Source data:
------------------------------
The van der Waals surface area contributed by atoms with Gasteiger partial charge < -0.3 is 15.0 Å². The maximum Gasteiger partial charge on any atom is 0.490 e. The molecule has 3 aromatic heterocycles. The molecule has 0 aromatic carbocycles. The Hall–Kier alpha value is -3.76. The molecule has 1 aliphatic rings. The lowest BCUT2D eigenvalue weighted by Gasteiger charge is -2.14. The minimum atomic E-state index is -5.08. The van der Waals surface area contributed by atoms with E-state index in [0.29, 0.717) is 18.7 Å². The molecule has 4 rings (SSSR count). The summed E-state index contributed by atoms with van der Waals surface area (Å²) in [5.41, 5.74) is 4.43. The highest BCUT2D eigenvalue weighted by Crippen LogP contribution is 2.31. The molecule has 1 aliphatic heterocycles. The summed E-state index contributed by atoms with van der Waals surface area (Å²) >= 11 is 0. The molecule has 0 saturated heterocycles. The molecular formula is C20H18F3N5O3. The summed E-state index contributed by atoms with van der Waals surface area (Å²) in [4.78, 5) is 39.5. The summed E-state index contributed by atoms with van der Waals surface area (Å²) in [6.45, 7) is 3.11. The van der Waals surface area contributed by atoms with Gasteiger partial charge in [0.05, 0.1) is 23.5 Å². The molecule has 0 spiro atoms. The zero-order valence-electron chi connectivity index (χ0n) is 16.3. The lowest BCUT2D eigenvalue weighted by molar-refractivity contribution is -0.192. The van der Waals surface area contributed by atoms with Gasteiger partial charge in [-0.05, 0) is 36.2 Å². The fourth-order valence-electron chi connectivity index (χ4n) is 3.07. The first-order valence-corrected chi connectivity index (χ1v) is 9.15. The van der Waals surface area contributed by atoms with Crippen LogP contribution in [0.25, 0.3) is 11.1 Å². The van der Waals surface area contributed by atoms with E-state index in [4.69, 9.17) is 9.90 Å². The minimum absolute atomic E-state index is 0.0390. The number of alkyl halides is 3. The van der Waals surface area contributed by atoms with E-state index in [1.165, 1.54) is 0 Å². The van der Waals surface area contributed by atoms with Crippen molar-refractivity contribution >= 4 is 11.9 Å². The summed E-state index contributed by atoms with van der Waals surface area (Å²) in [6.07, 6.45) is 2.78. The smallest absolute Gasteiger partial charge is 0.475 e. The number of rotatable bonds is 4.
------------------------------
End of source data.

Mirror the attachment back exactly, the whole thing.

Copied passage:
The van der Waals surface area contributed by atoms with Gasteiger partial charge < -0.3 is 15.0 Å². The maximum Gasteiger partial charge on any atom is 0.490 e. The molecule has 3 aromatic heterocycles. The molecule has 0 aromatic carbocycles. The Hall–Kier alpha value is -3.76. The molecule has 1 aliphatic rings. The lowest BCUT2D eigenvalue weighted by Gasteiger charge is -2.14. The minimum atomic E-state index is -5.08. The van der Waals surface area contributed by atoms with E-state index in [0.29, 0.717) is 18.7 Å². The molecule has 4 rings (SSSR count). The summed E-state index contributed by atoms with van der Waals surface area (Å²) in [5.41, 5.74) is 4.43. The highest BCUT2D eigenvalue weighted by Crippen LogP contribution is 2.31. The molecule has 1 aliphatic heterocycles. The summed E-state index contributed by atoms with van der Waals surface area (Å²) >= 11 is 0. The molecule has 0 saturated heterocycles. The molecular formula is C20H18F3N5O3. The summed E-state index contributed by atoms with van der Waals surface area (Å²) in [4.78, 5) is 39.5. The summed E-state index contributed by atoms with van der Waals surface area (Å²) in [6.45, 7) is 3.11. The van der Waals surface area contributed by atoms with Gasteiger partial charge in [0.05, 0.1) is 23.5 Å². The molecule has 0 spiro atoms. The zero-order valence-electron chi connectivity index (χ0n) is 16.3. The lowest BCUT2D eigenvalue weighted by molar-refractivity contribution is -0.192. The van der Waals surface area contributed by atoms with Gasteiger partial charge in [-0.05, 0) is 36.2 Å². The fourth-order valence-electron chi connectivity index (χ4n) is 3.07. The first-order valence-corrected chi connectivity index (χ1v) is 9.15. The van der Waals surface area contributed by atoms with Crippen LogP contribution in [0.25, 0.3) is 11.1 Å². The van der Waals surface area contributed by atoms with E-state index in [4.69, 9.17) is 9.90 Å². The minimum absolute atomic E-state index is 0.0390. The number of alkyl halides is 3. The van der Waals surface area contributed by atoms with E-state index in [1.165, 1.54) is 0 Å². The van der Waals surface area contributed by atoms with Crippen molar-refractivity contribution >= 4 is 11.9 Å². The summed E-state index contributed by atoms with van der Waals surface area (Å²) in [6.07, 6.45) is 2.78. The smallest absolute Gasteiger partial charge is 0.475 e. The number of rotatable bonds is 4.